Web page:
Mom's Pumpkin Bread
Notes: My mom always made this with homemade fresh pumpkin puree and I do the same but I'm sure canned would be fine too. This recipe makes one large loaf (9"x5") but is easily doubled to make 3 medium loaves. Freezes well.

In one bowl mix:
1 3/4 cup flour
1 t. baking soda
1/2 t. baking powder
1 t. salt
3/4 t. each cinnamon, nutmeg, ginger 
1/2 t. clove
In another bowl mix:
2 eggs 
1 cup sugar
1/2 cup canola oil
1/2 cup water
1 1/4 cup pumpkin puree
 - Add dry to wet ingredients. Stir well. Add 3/4 cup of raisins and 1/2 cup of chopped walnuts or pecans. Bake at 350 degrees for 1 1/4 hour or until toothpick comes out clean. Cool for 10 minutes before removing from pan.


Friday, December 9, 2011

Birthday Blog

Many years ago today, I was born. This December 9th dawned clear and crisp with temps in the teens. Being a hungry farm girl, this day will be about food and cooking as much as anything. My birthday request to my husband was to keep up with the dishes as I cook my way through the day. The only way to keep our kitchen warm when it is 18 degrees outside is to keep that oven and stovetop going.

We are having a favorite local couple in for dinner. My friend, a kindred spirit, is bringing greenhouse grown arugula salad, a jar of homemade gooseberry jam, and her special ginger carrot cake. You can see why we are friends.

My kitchen plans for the day include a miso sesame ginger sweet potato dip that I definitely want to share with everyone. It is a super healthy, simple but unique, and tasty recipe. I also plan to make spicy fennel almonds, ground turkey chili, Mexican wedding cookies, and pumpkin bread. On a wintery day, spending time being creative in the kitchen (especially with someone else on dish-duty) is my idea of a little bit of heaven.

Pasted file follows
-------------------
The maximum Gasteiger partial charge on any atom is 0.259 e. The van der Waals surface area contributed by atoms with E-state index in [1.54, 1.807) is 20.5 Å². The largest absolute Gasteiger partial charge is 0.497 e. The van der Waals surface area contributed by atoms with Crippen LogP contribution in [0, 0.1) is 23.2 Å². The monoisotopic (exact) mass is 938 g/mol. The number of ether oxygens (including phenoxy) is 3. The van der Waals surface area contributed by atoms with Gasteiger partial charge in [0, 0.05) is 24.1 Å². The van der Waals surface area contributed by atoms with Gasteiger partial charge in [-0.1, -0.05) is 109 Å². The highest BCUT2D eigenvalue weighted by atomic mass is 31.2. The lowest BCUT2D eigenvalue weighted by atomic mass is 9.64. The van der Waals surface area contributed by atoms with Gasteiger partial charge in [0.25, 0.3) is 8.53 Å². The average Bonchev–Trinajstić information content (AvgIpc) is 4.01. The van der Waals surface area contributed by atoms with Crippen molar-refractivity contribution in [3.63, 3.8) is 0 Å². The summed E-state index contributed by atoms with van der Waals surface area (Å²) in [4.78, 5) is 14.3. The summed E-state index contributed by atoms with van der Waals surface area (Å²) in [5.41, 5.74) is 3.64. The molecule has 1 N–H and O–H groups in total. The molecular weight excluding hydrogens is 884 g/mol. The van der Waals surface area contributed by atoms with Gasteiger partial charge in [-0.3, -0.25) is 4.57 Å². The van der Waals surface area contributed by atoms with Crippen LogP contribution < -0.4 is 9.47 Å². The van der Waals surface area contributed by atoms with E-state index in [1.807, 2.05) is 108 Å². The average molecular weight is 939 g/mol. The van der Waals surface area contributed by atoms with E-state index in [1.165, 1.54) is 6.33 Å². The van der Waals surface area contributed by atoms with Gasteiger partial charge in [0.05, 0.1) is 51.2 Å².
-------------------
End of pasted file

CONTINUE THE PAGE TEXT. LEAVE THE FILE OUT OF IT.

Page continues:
Yesterday I made smoked-sea-salted caramels. I almost never make candy but I was inspired by an advertisement for salted caramels in a holiday Crate and Barrel catalogue that appeared in our mailbox recently.

These will make nice gifts for the neighbors

Below is the sweet potato dip recipe. You will need miso paste and sesame tahini.  
Miso, sesame, and sweet potato dip
1 lb. deep orange flesh sweet potatoes, peeled
   and cut into 1 to 2 inch chunks
2 t. minced fresh ginger
2 T. white or red miso paste
1 ½ T. tahini
2 t. soy sauce
2 T. thinly sliced green onion
1 ½ t. toasted sesame seeds

1. Steam sweet potatoes until tender (~20 mins). Drain reserving liquid and let cool slightly.
2. Whirl sweet potatoes, ginger, miso, tahini, soy sauce, and a bit of the reserved liquid in food processor until very smooth.
3. Transfer to bowl and stir in ½ the green onions. Sprinkle top with remaining green onions and sesame seeds.  *A drizzle of sesame oil is also nice.